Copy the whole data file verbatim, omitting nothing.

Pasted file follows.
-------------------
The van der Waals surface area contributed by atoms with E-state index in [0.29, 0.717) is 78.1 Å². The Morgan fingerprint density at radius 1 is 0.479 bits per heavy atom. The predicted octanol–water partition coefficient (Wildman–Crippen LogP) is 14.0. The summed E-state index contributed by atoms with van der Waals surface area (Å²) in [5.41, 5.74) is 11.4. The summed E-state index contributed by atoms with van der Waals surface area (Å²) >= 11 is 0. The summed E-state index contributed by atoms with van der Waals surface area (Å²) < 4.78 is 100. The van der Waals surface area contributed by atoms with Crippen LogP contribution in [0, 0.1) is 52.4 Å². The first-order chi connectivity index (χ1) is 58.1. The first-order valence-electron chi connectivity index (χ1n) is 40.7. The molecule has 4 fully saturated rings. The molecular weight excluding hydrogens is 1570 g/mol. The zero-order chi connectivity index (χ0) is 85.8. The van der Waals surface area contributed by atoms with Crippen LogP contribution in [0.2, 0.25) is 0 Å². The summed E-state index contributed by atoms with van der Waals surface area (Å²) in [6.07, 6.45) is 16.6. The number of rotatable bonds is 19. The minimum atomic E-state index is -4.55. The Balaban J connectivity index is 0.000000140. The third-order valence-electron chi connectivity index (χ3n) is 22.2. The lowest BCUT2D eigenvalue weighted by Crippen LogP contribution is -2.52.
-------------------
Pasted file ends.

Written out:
The van der Waals surface area contributed by atoms with E-state index in [0.29, 0.717) is 78.1 Å². The Morgan fingerprint density at radius 1 is 0.479 bits per heavy atom. The predicted octanol–water partition coefficient (Wildman–Crippen LogP) is 14.0. The summed E-state index contributed by atoms with van der Waals surface area (Å²) in [5.41, 5.74) is 11.4. The summed E-state index contributed by atoms with van der Waals surface area (Å²) >= 11 is 0. The summed E-state index contributed by atoms with van der Waals surface area (Å²) < 4.78 is 100. The van der Waals surface area contributed by atoms with Crippen LogP contribution in [0, 0.1) is 52.4 Å². The first-order chi connectivity index (χ1) is 58.1. The first-order valence-electron chi connectivity index (χ1n) is 40.7. The molecule has 4 fully saturated rings. The molecular weight excluding hydrogens is 1570 g/mol. The zero-order chi connectivity index (χ0) is 85.8. The van der Waals surface area contributed by atoms with Crippen LogP contribution in [0.2, 0.25) is 0 Å². The summed E-state index contributed by atoms with van der Waals surface area (Å²) in [6.07, 6.45) is 16.6. The number of rotatable bonds is 19. The minimum atomic E-state index is -4.55. The Balaban J connectivity index is 0.000000140. The third-order valence-electron chi connectivity index (χ3n) is 22.2. The lowest BCUT2D eigenvalue weighted by Crippen LogP contribution is -2.52.